loneliness pushed many Americans online in search of a love connection. But romance scams often left them with an empty bank account as well as a broken heart.
For the past three years, people have reported losing more money on romance scams than on any other type of fraud, according to the FTC’s Consumer Sentinel Database. Last year, the reported losses for romance fraud reached a record $304 million, up about 50 percent from 2019. Adults 60 and older reported losing about $139 million to romance scams in 2020, a new report from the FTC finds. That’s a significant increase from the $84 million seniors lost to such scams in 2019.
It’s important to note this is only what people reported to authorities. In this loathsome scheme, con artists use fake dating profiles to impersonate people looking for romantic relationships. The contact could also start as a friend request or message on a social media platform. The criminals ultimately persuade their victims to send them money via gift cards or wire transfers. Before covid, schemers made up all kinds of reasons not to meet in person, and the repeated cancellations could alert some people that they were being bamboozled. But the pandemic has given criminals cover. Guidelines on social distancing provided a plausible excuse to keep the relationship online and avoid meeting in-person.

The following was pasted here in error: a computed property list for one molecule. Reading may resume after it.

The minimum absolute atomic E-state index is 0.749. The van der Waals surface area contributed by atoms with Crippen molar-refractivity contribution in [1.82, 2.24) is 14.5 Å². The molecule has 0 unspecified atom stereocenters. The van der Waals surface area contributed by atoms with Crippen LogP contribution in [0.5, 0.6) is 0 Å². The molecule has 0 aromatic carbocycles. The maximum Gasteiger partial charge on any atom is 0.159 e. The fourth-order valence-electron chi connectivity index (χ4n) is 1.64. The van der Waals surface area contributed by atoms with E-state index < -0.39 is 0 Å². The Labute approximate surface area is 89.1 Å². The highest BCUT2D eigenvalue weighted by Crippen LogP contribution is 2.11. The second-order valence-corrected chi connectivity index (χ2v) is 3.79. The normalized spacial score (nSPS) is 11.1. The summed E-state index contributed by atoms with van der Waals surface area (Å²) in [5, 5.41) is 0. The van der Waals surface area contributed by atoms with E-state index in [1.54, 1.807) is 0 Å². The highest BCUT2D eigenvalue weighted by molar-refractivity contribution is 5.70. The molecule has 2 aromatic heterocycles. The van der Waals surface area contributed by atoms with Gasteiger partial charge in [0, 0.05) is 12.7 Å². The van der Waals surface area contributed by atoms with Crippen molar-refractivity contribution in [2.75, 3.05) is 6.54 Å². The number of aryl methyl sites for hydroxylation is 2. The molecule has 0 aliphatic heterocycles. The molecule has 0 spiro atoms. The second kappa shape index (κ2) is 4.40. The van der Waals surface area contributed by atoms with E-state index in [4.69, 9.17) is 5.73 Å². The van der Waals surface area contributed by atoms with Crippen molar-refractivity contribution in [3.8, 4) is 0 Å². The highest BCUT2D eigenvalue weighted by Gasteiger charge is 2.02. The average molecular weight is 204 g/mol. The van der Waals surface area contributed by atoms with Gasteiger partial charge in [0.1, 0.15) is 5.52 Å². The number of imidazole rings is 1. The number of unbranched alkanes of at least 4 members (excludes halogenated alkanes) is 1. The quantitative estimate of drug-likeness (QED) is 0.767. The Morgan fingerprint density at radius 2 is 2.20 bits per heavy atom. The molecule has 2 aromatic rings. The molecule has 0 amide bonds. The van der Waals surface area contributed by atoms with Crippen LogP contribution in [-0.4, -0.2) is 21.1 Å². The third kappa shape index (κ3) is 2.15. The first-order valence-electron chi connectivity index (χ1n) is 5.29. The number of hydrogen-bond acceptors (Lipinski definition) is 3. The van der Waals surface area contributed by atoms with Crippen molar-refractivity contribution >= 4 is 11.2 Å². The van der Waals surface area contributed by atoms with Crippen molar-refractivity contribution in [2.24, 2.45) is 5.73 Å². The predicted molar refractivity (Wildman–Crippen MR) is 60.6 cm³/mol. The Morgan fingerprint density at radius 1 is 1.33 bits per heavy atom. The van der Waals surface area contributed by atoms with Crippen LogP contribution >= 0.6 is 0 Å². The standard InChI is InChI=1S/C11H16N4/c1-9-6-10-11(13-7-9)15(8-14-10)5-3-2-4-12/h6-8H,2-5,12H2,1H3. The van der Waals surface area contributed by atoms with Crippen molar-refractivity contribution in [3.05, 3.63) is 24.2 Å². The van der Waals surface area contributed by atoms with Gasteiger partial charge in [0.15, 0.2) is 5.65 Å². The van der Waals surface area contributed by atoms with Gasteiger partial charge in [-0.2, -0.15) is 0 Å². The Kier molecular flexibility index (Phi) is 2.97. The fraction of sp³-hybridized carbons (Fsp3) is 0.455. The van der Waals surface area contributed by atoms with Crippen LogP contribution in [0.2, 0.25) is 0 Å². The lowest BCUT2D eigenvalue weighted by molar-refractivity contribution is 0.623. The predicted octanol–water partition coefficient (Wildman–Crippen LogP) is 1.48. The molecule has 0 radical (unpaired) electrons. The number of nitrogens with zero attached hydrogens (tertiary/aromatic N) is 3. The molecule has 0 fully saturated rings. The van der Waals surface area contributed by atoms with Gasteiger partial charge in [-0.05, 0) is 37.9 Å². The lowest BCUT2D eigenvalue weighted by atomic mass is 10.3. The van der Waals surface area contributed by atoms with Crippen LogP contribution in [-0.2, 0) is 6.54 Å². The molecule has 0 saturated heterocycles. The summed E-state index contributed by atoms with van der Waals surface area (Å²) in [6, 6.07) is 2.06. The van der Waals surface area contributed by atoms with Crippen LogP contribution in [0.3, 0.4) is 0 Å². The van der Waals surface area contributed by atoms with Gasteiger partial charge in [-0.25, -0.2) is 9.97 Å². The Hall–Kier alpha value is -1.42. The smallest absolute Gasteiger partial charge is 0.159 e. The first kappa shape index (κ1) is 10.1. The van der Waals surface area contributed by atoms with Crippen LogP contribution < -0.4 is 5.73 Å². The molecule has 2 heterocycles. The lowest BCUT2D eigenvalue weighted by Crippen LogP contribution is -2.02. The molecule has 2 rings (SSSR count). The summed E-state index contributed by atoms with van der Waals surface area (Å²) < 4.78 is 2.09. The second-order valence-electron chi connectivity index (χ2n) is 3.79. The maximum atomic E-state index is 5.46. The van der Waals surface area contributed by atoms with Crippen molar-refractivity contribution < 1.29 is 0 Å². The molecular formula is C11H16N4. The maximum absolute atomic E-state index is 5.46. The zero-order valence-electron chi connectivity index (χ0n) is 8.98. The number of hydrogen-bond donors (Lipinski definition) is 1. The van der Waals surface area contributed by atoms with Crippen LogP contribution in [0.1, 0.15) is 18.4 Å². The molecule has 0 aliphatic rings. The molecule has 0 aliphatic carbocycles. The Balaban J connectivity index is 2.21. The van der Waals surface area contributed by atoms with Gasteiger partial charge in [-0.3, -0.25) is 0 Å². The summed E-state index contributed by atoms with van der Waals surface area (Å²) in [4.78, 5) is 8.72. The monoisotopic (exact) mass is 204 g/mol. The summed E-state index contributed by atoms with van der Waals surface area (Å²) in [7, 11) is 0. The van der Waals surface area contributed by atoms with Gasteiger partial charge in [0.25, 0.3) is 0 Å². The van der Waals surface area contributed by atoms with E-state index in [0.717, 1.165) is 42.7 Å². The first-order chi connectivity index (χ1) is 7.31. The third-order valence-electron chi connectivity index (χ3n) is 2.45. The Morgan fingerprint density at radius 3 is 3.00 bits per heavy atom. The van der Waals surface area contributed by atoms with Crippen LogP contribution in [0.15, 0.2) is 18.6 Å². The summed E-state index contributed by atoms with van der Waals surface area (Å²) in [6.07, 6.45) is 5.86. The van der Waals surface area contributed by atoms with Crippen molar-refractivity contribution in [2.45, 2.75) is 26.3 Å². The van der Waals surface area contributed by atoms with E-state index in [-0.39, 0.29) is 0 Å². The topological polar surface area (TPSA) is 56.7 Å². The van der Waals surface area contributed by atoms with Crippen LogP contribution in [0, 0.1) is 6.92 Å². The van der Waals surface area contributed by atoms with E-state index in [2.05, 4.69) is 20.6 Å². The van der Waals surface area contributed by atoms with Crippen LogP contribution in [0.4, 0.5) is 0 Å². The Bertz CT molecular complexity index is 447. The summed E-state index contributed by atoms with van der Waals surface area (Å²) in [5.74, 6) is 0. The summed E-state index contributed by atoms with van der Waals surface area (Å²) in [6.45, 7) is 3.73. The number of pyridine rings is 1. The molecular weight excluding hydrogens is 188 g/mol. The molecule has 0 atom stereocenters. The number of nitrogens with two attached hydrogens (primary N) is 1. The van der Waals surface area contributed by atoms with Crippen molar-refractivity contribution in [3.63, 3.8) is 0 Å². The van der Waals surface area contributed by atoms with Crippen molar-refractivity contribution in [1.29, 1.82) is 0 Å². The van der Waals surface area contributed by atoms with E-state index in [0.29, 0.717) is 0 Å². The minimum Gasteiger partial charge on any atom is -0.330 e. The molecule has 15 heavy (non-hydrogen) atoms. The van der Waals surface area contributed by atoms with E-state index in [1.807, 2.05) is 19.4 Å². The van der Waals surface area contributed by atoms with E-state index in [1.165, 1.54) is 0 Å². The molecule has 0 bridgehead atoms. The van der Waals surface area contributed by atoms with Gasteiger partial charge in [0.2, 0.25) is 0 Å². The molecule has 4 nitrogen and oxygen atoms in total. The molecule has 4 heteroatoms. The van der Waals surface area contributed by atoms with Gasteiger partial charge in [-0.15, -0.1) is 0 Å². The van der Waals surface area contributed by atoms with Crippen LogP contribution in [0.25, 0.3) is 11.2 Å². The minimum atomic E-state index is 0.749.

“What scammers do in a romance scam is they make up reasons why they can’t meet their supposed love in person,” says Kati Daffan, an assistant director in the Federal Trade Commission’s division of marketing practices.
The pandemic inspired new twists to the stories that scammers typically use to defraud their victims. scammers are incredible about coming up with believable stories – he couldn’t travel because of the pandemic or because of a supposed positive covid-19 test.
The FBI estimates that more than 23,000 people lost more than $600 million in confidence fraud, including romance scams, last year. This is up from $475 million in 2019. Kathy Stokes, director of AARP Fraud Prevention Programs. blames isolation because of the pandemic, loneliness and, in the case of a widow or widower, grieving. These make people more vulnerable and susceptible to being generous. Scams can go on for months or years, draining people’s life savings. One victim lost half a million dollars. Once they realize that it has been a scam, they are devastated financially and emotionally. Some take their own lives.
Criminal enterprises, often transnational, target widowed and divorced seniors on dating sites such as Match.com, Christian Mingle, JSwipe, and PlentyofFish, concocting sob stories about needing funds to pay taxes, cover travel costs or pay down debt. Many victims are often too embarrassed to come forward and admit they were hoodwinked. (Edited version of articles by Michelle Singletary, The Washington Post and Daniel Acker/Bloomberg News).
My comment: Epicurus believed in peace of mind above all. Ataraxia in ancient Greek. Peace of mind has to be accompanied with care in dealing with over- friendly strangers, who have been with us for centuries. “Buyer beware!”